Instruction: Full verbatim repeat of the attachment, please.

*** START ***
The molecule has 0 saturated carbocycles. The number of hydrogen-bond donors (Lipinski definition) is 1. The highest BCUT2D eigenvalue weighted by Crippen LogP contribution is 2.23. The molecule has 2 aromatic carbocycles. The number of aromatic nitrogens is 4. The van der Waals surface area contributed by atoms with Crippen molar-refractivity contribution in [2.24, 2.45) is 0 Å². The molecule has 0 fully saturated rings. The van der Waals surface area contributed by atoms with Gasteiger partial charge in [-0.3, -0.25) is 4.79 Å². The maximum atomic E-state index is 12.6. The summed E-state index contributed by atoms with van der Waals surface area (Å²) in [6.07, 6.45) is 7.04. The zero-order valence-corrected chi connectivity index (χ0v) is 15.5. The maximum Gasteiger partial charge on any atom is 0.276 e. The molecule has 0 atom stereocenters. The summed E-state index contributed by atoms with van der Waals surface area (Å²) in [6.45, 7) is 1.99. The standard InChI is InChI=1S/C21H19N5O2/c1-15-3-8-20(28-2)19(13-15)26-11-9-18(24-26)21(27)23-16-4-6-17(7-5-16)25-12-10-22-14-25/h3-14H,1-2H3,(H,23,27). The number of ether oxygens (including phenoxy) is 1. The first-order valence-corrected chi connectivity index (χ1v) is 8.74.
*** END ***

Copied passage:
The molecule has 0 saturated carbocycles. The number of hydrogen-bond donors (Lipinski definition) is 1. The highest BCUT2D eigenvalue weighted by Crippen LogP contribution is 2.23. The molecule has 2 aromatic carbocycles. The number of aromatic nitrogens is 4. The van der Waals surface area contributed by atoms with Crippen molar-refractivity contribution in [2.24, 2.45) is 0 Å². The molecule has 0 fully saturated rings. The van der Waals surface area contributed by atoms with Gasteiger partial charge in [-0.3, -0.25) is 4.79 Å². The maximum atomic E-state index is 12.6. The summed E-state index contributed by atoms with van der Waals surface area (Å²) in [6.07, 6.45) is 7.04. The zero-order valence-corrected chi connectivity index (χ0v) is 15.5. The maximum Gasteiger partial charge on any atom is 0.276 e. The molecule has 0 atom stereocenters. The summed E-state index contributed by atoms with van der Waals surface area (Å²) in [6.45, 7) is 1.99. The standard InChI is InChI=1S/C21H19N5O2/c1-15-3-8-20(28-2)19(13-15)26-11-9-18(24-26)21(27)23-16-4-6-17(7-5-16)25-12-10-22-14-25/h3-14H,1-2H3,(H,23,27). The number of ether oxygens (including phenoxy) is 1. The first-order valence-corrected chi connectivity index (χ1v) is 8.74.